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Some Impact Man #16: Tree Crops

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Blog entry by daltxguy posted 04-27-2013 06:02 AM 1354 reads 0 times favorited 11 comments Add to Favorites Watch
« Part 15: Green houses for cold climates - 4 different ideas Part 16 of Some Impact Man series Part 17: Post Walden Experience »

As I reestablish myself on a new continent, I’m excited to finally find myself in a place where a book like “Tree Crops—A Permanent Agriculture”by J. Russell Smith (published in 1920’s and this link downloads it free ) is applicable (because of the variety of trees available and the suitability of the climate)

Much of what J Russel Smith wrote about in 1920 is still valid today,nearly 100 years later. We are still experiencing large amounts of soil loss each year through industrialized agriculture which renders the soil sterile and lifeless and subject to large scale erosion by wind and rain. We are still missing out on huge opportunities to use less desirable land to grow food in the form of trees, without tillage, without irrigation, without massive amounts of energy and pesticide inputs based on fossil fuels.

The work which he started and encouraged us to continue ( ie: the development of crops suitable to be grown in forest settings and steep terrain) is still going on by a few devoted, passionate individuals.

I’ve come across 2 individuals which continue his work and have commercial operations to offer the products of their work and to support further experimentation. Each offers unusual and rare options for tree cropping in climates suitable for North America

In Canada, Ken Taylor of Green Barn Nursery focuses on cold climate varieties which are well suited for short growing seasons with long, cold winters. The fruit trees bloom later, fruit develops fully in the time available and can endure the low temperatures found in the climates of the northeast. Ken’s pet project is to reintroduce paw paw (Asimina Triloba – picture above), a native, tropical like fruit to our orchards and yards.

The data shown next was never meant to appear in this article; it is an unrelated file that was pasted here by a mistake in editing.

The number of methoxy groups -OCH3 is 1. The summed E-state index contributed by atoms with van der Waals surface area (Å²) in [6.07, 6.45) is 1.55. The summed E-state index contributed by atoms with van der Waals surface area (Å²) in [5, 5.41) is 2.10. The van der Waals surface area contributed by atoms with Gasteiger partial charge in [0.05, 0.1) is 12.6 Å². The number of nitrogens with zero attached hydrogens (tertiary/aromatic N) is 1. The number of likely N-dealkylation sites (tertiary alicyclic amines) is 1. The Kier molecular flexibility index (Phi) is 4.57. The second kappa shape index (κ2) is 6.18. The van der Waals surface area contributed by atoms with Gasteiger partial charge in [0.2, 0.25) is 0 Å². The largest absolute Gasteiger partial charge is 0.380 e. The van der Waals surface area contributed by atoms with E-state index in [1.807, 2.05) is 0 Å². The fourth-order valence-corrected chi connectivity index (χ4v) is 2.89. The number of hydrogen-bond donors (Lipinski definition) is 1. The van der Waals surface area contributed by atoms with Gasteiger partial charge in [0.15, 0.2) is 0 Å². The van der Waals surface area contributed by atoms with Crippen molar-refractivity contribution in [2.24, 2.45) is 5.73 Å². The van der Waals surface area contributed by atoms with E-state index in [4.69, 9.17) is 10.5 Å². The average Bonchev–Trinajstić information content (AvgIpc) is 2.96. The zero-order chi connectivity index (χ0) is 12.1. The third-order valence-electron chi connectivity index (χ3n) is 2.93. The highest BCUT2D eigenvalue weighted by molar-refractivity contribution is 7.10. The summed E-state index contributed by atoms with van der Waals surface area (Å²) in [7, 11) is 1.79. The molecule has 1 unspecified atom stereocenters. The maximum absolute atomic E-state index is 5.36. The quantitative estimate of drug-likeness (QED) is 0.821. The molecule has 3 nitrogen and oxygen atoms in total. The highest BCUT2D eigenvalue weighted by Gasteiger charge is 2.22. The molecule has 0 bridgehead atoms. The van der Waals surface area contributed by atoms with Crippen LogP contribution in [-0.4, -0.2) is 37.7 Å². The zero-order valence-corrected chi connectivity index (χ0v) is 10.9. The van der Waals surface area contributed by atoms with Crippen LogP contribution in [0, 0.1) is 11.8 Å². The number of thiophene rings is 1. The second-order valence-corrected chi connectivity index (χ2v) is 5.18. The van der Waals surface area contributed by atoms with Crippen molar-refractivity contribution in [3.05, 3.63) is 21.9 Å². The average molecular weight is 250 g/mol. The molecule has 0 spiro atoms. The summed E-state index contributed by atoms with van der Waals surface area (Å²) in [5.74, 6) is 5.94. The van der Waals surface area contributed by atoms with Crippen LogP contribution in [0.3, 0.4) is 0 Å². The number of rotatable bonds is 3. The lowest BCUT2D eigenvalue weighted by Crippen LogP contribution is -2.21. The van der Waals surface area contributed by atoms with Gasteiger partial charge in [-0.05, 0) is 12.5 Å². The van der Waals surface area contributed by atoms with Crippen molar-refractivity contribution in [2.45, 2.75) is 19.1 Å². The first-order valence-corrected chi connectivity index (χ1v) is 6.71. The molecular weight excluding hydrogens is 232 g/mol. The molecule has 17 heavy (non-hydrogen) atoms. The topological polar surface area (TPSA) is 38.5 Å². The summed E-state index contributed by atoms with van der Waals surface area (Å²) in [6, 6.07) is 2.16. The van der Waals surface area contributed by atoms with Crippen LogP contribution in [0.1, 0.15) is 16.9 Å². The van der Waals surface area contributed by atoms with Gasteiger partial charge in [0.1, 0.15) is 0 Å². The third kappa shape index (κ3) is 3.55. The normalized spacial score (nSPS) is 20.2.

In the US, Ken Asmus of Oikos Tree Crops
Ken notes that “There are over 15,000 species of plants that have been used for food by man. Only 150 of these are commercially cultivated.”

[Note to anyone named “Ken” – this is obviously your line of work!]

I encourage you to check them out, learn about their work and perhaps invest in the future by considering planting trees for food instead of for ornamentation or using annual crops for food.

-- Disobedience is the true foundation of liberty. The obedient must be slaves. - Thoreau



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daltxguy

882 posts in 2704 days
hardiness zone 4a

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11 comments so far

View MsDebbieP's profile

MsDebbieP

14694 posts in 3606 days
hardiness zone 5b

posted 04-27-2013 06:29 AM

1. I, too, noted the “Ken” coincidence!
2. Pawpaw—- grrr. I had one that was about 5’ tall and the lawnmower accidentally ran over it. The two babies that I have since purchased don’t seem to be growing—and then I noticed this year that the rabbits are eating the tops each spring. The fences I have for them are obviously not tall enough.

3. You make my skin tingle as I read about the importance of trees and the wealth of food available if we plant more trees – fruit and nuts. Rather than getting out in my garden this morning I spent (too much) time on the Green Barn Nursery site – drooling, dreaming, and, yes, purchasing. I hope I’m not too late with ordering. (Much of my time spent was dwindling down the wish list to an affordable order!! It was “tree heaven”.)

I can’t wait to watch the video.

-- - Debbie, SW Ontario Canada (USDA Hardiness Zone: 5a)

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daltxguy

882 posts in 2704 days
hardiness zone 4a

posted 04-27-2013 11:16 AM

MsDeb – you already have a good amount of fruit and nut trees so you are doing better than most. Things seems to be against you with the pawpaws, but I hope they survive all of the assaults on them.
I hope you get your selections this spring from GBN.

I too was overwhelmed with choice on the green barn nursery site (not that they have too much, but it’s difficult to determine the reason for buying one vs another, they all sound good). My criteria was to look for fruit which keeps well, so any abundance can be overwintered for as long as possible as is, without having the need to preserve or freeze.

The best time to plant a tree is yesterday!

-- Disobedience is the true foundation of liberty. The obedient must be slaves. - Thoreau

View Radicalfarmergal's profile

Radicalfarmergal

4312 posts in 2869 days
hardiness zone 5b

posted 04-27-2013 06:07 PM

No need to convince me…..I am already a believer in tree crops. : )

Let us know what you choose to plant, DXG.

-- "...I have nothing against authorities as such; I am only in favor of putting a question mark after just about everything they say." Ruth Stout

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daltxguy

882 posts in 2704 days
hardiness zone 4a

posted 04-27-2013 06:47 PM

In a way my plans may be as ambitious as MsDeb’s

I ordered the following
Grapes:
Big Blue Grape
Swenson White Grape
Swenson Red Grape
Earliblue Seedless Grape

Fruit:
Arctic Red Plum
Chinese Apricot
Sauvignac Pear
Luscious Pear
Enterprise Apple

Nut(s):
Black Walnut